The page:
Start now, think later
Staring at the simple render you might feel scared and indecisive – so silence the voices of uncertainty and just throw something on the canvas as early as possible!
The best way to start in this case was to throw a background onto the canvas, so I quickly added a ground plane to establish the perspective and depth. Then without losing too much time, I threw various elements in, re-using the low-poly assets from the game prototype just to remove the flat space around the character.
Filling in the background with low-poly assets from the game
And then a magical thing happened! My eyes locked on some of the messy 'pixel puke' on the canvas, and decisions about how to carry on spontaneously came to me. I visualized a steamy/dusty indoor space. The 'throw then think' methodology was starting to pay dividends.
Elements thrown in to create the dusty scene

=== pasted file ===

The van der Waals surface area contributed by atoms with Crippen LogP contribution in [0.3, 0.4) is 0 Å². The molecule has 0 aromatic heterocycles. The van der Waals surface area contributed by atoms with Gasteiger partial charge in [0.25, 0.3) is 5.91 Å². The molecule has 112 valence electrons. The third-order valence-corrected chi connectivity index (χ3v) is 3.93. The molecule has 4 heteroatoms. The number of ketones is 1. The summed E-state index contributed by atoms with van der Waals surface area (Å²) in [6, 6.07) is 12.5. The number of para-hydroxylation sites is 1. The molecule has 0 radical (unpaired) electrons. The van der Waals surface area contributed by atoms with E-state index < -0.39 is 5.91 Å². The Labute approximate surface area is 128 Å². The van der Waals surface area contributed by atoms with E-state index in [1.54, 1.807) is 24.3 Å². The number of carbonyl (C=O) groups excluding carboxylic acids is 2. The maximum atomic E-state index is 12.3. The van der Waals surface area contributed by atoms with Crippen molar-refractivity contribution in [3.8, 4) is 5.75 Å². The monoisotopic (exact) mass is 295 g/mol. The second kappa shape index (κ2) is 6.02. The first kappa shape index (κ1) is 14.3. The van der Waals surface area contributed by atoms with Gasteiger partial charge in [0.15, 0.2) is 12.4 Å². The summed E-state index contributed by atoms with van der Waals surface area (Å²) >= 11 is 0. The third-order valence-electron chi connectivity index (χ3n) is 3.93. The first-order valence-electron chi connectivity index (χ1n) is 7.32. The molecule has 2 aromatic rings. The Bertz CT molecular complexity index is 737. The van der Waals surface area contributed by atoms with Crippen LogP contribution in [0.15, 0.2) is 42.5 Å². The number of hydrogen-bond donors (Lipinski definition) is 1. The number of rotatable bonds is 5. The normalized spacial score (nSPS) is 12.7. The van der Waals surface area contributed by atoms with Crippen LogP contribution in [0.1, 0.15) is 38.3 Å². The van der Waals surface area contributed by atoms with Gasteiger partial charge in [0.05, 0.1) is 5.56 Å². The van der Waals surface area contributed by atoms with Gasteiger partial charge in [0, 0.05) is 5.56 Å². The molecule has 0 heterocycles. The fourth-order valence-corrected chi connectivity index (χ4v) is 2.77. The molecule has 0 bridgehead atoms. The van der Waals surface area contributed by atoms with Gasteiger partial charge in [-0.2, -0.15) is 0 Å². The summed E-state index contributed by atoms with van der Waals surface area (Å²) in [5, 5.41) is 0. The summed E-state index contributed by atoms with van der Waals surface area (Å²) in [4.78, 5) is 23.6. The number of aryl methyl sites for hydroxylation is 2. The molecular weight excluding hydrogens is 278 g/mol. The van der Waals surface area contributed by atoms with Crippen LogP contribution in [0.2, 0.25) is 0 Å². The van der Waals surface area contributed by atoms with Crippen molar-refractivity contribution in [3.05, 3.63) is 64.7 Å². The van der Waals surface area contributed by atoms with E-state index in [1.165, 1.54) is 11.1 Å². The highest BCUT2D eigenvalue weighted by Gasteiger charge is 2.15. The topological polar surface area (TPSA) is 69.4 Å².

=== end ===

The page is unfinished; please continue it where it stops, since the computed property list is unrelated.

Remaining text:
Light it up
The next step is to define the light sources. Because I knew that I wanted a steamy environment, I actually indicated them like volumetric lights.
Creating and position the first lights
Once I knew what my lighting would be, I then cast the shadow of the character on the floor. To avoid painting it, I rendered something approximate in 3ds Max and added it as a pass in Photoshop.
Also, since we touched on the topic about shadows, something you should not forget would be to paint contact shadows on important areas, such as where the character is sitting on the ground plane. Without them you risk making the character seem as though it is floating instead of sitting firmly on the ground. I would have painted an entire AO pass if the time allowed it.
Adding in appropriate shadows make the scene more convincing